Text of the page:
Adaptive optics schemes for future extremely large telescopes
Summary, in English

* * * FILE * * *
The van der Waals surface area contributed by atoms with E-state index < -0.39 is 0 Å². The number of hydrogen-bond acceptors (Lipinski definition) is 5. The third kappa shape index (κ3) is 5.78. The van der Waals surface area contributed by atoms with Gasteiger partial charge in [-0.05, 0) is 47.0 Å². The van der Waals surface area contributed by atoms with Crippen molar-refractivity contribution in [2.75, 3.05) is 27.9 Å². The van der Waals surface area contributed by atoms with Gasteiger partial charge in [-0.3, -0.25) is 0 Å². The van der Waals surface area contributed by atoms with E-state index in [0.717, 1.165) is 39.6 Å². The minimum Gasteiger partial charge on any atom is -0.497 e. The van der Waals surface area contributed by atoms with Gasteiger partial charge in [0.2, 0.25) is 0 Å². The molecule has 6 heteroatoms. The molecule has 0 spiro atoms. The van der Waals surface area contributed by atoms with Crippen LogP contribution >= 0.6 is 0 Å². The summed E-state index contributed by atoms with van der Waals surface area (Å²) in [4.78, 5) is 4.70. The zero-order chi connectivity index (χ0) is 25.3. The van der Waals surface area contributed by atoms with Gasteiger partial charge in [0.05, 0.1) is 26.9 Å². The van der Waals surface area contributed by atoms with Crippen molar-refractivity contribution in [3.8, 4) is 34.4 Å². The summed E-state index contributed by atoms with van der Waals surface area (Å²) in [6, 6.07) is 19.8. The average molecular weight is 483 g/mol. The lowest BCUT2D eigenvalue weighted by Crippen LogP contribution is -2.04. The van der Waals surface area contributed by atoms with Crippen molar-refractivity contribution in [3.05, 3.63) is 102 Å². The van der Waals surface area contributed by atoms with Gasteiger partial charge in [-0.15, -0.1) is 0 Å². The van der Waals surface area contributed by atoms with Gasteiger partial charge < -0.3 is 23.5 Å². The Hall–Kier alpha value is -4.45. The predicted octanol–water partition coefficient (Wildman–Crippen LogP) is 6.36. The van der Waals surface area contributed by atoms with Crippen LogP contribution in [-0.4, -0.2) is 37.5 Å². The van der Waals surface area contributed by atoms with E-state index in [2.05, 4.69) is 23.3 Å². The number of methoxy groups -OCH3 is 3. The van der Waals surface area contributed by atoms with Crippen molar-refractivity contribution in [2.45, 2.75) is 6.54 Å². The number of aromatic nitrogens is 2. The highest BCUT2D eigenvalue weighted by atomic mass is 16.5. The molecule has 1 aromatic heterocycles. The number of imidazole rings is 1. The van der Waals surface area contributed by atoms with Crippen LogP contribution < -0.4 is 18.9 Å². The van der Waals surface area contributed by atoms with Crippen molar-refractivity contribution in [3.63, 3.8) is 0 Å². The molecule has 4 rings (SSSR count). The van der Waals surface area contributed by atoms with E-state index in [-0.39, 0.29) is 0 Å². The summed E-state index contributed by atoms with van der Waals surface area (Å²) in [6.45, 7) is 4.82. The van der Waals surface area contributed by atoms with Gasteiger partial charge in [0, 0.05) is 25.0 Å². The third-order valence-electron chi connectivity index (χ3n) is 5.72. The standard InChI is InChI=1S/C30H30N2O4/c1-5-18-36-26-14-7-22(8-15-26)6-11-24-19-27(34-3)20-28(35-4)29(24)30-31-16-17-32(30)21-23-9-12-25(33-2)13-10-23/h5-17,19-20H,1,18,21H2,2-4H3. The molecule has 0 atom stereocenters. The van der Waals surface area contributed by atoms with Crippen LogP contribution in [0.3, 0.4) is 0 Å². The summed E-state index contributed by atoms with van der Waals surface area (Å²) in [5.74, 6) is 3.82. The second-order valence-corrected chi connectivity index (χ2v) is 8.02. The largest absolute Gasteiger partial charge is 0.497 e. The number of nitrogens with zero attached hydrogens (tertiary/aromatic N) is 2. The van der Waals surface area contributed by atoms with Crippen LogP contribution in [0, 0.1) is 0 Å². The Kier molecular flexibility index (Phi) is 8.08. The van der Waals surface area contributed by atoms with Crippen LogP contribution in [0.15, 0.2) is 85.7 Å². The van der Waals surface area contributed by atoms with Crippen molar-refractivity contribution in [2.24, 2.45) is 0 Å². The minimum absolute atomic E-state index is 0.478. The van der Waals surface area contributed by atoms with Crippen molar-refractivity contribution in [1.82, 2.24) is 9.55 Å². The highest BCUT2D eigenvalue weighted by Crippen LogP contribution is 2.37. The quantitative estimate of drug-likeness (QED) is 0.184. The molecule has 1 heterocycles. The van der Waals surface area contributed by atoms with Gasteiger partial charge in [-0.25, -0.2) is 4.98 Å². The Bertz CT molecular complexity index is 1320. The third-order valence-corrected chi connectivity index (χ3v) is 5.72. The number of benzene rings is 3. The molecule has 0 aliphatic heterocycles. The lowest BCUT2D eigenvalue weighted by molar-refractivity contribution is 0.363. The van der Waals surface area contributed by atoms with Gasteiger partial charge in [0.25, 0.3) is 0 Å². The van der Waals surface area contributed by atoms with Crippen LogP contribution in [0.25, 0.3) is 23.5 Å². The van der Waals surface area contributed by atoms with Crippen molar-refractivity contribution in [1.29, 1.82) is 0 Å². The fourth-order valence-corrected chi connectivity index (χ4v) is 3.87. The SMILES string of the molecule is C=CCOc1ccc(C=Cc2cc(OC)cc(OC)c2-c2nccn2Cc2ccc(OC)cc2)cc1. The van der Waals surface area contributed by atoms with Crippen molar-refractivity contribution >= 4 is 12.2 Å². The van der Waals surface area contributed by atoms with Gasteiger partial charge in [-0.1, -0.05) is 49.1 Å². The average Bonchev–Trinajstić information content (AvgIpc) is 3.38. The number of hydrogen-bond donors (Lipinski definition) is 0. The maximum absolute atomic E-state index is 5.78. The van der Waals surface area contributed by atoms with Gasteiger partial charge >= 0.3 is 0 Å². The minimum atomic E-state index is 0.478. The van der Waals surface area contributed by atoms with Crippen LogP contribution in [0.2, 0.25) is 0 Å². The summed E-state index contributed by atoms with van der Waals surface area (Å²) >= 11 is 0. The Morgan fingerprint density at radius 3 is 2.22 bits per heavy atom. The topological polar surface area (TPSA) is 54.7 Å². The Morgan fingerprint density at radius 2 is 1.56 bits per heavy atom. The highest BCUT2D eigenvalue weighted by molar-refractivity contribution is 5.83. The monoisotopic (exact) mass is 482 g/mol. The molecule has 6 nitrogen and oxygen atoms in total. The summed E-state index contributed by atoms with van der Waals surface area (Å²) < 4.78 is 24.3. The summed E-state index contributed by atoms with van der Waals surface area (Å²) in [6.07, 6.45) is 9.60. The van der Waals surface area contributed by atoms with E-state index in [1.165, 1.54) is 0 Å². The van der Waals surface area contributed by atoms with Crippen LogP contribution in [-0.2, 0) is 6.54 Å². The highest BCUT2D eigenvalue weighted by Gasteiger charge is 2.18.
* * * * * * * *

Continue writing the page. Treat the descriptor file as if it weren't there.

The adaptive optics for any telescope in the 25- to 100-m class will be complex. It is believed that adaptive optics should, to the maximum extent, be designed as an integrated part of a telescope. The proposed Swedish 50-m Extremely Large Telescope is considered here to illustrate the principle of integrated adaptive optics. Two alternative designs both using the Ritchey-Chretien telescope system and laser guide star (LGS) reference sources are presented. The first design employs trombone optics, which bring the laser guide star images back to the normal Ritchey-Chretien focal surface (referred to as the RC-focus) from the LGS focal surface (referred to as the LRC-focus), and a layer-oriented wavefront sensor system optically performing the averaging "shift and add" in the final focus. According to this procedure, sensed wavefronts are overlapped with a certain mutual shift and added for estimation of wavefront average slope values, resulting in actuator commands for driving the shape of the cleformable mirrors. The second design employs a numerical "shift and add" procedure and has two wavefront sensors. The first one performs LGS sensing in an intermediate focus (LRC-focus), giving the input data for an analytical algorithm for deriving the mirror deformations to correct for atmospheric turbulence. By using an artificial laser source at the intermediate focus, the shape of the second cleformable mirror is controlled by a second wavefront sensor in the final focus. The capability of the analytical algorithm to derive the mirror corrections from the measured wavefronts ensures proper functioning of the adaptive optics system. This system has a simpler optical design compared to the first design. (C) 2002 Society of Photo-Optical Instrumentation Engineers.